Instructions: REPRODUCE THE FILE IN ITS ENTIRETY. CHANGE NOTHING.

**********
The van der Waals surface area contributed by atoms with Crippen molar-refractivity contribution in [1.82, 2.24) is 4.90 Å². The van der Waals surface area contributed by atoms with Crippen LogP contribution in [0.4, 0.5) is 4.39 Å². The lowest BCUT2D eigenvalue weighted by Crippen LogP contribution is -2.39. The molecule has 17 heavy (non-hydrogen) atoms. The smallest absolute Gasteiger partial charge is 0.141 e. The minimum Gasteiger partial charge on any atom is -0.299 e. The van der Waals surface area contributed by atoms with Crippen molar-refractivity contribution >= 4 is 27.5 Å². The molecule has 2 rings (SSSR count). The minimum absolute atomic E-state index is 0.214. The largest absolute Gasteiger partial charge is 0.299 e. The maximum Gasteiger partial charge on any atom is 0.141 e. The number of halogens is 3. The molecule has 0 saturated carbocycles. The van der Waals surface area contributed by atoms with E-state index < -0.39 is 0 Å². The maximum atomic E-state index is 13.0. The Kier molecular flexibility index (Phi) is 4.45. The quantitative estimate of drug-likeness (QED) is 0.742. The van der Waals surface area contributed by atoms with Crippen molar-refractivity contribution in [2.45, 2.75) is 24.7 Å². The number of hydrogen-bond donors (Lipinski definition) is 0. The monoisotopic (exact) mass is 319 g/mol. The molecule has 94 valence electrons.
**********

The van der Waals surface area contributed by atoms with Crippen molar-refractivity contribution in [1.82, 2.24) is 4.90 Å². The van der Waals surface area contributed by atoms with Crippen LogP contribution in [0.4, 0.5) is 4.39 Å². The lowest BCUT2D eigenvalue weighted by Crippen LogP contribution is -2.39. The molecule has 17 heavy (non-hydrogen) atoms. The smallest absolute Gasteiger partial charge is 0.141 e. The minimum Gasteiger partial charge on any atom is -0.299 e. The van der Waals surface area contributed by atoms with Crippen molar-refractivity contribution >= 4 is 27.5 Å². The molecule has 2 rings (SSSR count). The minimum absolute atomic E-state index is 0.214. The largest absolute Gasteiger partial charge is 0.299 e. The maximum Gasteiger partial charge on any atom is 0.141 e. The number of halogens is 3. The molecule has 0 saturated carbocycles. The van der Waals surface area contributed by atoms with E-state index < -0.39 is 0 Å². The maximum atomic E-state index is 13.0. The Kier molecular flexibility index (Phi) is 4.45. The quantitative estimate of drug-likeness (QED) is 0.742. The van der Waals surface area contributed by atoms with Crippen molar-refractivity contribution in [2.45, 2.75) is 24.7 Å². The number of hydrogen-bond donors (Lipinski definition) is 0. The monoisotopic (exact) mass is 319 g/mol. The molecule has 94 valence electrons.